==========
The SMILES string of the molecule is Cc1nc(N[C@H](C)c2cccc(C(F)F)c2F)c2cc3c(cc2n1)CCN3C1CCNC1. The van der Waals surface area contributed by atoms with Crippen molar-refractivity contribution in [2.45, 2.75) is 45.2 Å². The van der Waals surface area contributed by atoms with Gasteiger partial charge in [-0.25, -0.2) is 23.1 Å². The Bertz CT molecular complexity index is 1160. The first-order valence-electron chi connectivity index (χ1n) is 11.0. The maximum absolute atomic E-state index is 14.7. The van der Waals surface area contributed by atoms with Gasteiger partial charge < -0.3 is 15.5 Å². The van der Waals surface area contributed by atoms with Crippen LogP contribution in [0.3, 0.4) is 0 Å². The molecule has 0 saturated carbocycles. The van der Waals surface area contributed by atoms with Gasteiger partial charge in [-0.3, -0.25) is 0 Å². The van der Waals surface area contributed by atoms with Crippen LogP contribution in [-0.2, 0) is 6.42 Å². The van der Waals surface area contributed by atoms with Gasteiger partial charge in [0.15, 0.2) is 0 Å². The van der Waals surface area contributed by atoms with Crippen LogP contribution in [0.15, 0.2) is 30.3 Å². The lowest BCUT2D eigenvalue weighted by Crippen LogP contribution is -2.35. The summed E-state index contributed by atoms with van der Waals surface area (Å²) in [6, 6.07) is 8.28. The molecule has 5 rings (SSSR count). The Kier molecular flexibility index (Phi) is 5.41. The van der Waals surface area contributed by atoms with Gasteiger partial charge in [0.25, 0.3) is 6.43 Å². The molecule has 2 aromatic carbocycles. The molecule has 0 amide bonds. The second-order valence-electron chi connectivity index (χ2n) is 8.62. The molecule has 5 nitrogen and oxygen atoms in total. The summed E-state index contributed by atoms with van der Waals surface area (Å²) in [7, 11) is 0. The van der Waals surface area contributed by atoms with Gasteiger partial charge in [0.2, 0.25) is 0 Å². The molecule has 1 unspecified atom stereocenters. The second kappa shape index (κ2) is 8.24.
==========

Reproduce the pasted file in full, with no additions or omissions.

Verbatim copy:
The SMILES string of the molecule is Cc1nc(N[C@H](C)c2cccc(C(F)F)c2F)c2cc3c(cc2n1)CCN3C1CCNC1. The van der Waals surface area contributed by atoms with Crippen molar-refractivity contribution in [2.45, 2.75) is 45.2 Å². The van der Waals surface area contributed by atoms with Gasteiger partial charge in [-0.25, -0.2) is 23.1 Å². The Bertz CT molecular complexity index is 1160. The first-order valence-electron chi connectivity index (χ1n) is 11.0. The maximum absolute atomic E-state index is 14.7. The van der Waals surface area contributed by atoms with Gasteiger partial charge < -0.3 is 15.5 Å². The van der Waals surface area contributed by atoms with Crippen LogP contribution in [0.3, 0.4) is 0 Å². The molecule has 0 saturated carbocycles. The van der Waals surface area contributed by atoms with Gasteiger partial charge in [-0.3, -0.25) is 0 Å². The van der Waals surface area contributed by atoms with Crippen LogP contribution in [-0.2, 0) is 6.42 Å². The van der Waals surface area contributed by atoms with Gasteiger partial charge in [0.15, 0.2) is 0 Å². The van der Waals surface area contributed by atoms with Crippen LogP contribution in [0.15, 0.2) is 30.3 Å². The lowest BCUT2D eigenvalue weighted by Crippen LogP contribution is -2.35. The summed E-state index contributed by atoms with van der Waals surface area (Å²) in [6, 6.07) is 8.28. The molecule has 5 rings (SSSR count). The Kier molecular flexibility index (Phi) is 5.41. The van der Waals surface area contributed by atoms with Gasteiger partial charge in [0.25, 0.3) is 6.43 Å². The molecule has 2 aromatic carbocycles. The molecule has 0 amide bonds. The second-order valence-electron chi connectivity index (χ2n) is 8.62. The molecule has 5 nitrogen and oxygen atoms in total. The summed E-state index contributed by atoms with van der Waals surface area (Å²) in [7, 11) is 0. The van der Waals surface area contributed by atoms with Gasteiger partial charge in [0.2, 0.25) is 0 Å². The molecule has 1 unspecified atom stereocenters. The second kappa shape index (κ2) is 8.24.